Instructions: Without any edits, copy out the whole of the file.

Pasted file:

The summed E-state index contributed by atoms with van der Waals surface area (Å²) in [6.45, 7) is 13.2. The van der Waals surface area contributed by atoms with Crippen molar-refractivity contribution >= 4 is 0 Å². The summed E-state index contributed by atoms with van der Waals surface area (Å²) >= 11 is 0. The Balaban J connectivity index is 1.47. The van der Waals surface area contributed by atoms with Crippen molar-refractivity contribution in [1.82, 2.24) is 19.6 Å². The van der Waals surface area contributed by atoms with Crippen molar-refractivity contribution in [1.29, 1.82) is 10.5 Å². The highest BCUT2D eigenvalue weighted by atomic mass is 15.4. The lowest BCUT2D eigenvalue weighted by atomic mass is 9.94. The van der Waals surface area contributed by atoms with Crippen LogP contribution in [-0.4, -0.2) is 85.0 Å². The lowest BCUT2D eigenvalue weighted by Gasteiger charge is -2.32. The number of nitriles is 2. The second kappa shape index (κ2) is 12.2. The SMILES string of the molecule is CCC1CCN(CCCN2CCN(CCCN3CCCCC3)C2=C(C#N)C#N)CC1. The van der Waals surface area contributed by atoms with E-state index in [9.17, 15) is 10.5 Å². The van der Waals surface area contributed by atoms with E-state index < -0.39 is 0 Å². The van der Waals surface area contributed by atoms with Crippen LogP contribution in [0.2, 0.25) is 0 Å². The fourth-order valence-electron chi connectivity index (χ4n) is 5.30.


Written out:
The summed E-state index contributed by atoms with van der Waals surface area (Å²) in [6.45, 7) is 13.2. The van der Waals surface area contributed by atoms with Crippen molar-refractivity contribution >= 4 is 0 Å². The summed E-state index contributed by atoms with van der Waals surface area (Å²) >= 11 is 0. The Balaban J connectivity index is 1.47. The van der Waals surface area contributed by atoms with Crippen molar-refractivity contribution in [1.82, 2.24) is 19.6 Å². The van der Waals surface area contributed by atoms with Crippen molar-refractivity contribution in [1.29, 1.82) is 10.5 Å². The highest BCUT2D eigenvalue weighted by atomic mass is 15.4. The lowest BCUT2D eigenvalue weighted by atomic mass is 9.94. The van der Waals surface area contributed by atoms with Crippen LogP contribution in [-0.4, -0.2) is 85.0 Å². The lowest BCUT2D eigenvalue weighted by Gasteiger charge is -2.32. The number of nitriles is 2. The second kappa shape index (κ2) is 12.2. The SMILES string of the molecule is CCC1CCN(CCCN2CCN(CCCN3CCCCC3)C2=C(C#N)C#N)CC1. The van der Waals surface area contributed by atoms with E-state index in [9.17, 15) is 10.5 Å². The van der Waals surface area contributed by atoms with E-state index < -0.39 is 0 Å². The van der Waals surface area contributed by atoms with Crippen LogP contribution in [0.2, 0.25) is 0 Å². The fourth-order valence-electron chi connectivity index (χ4n) is 5.30.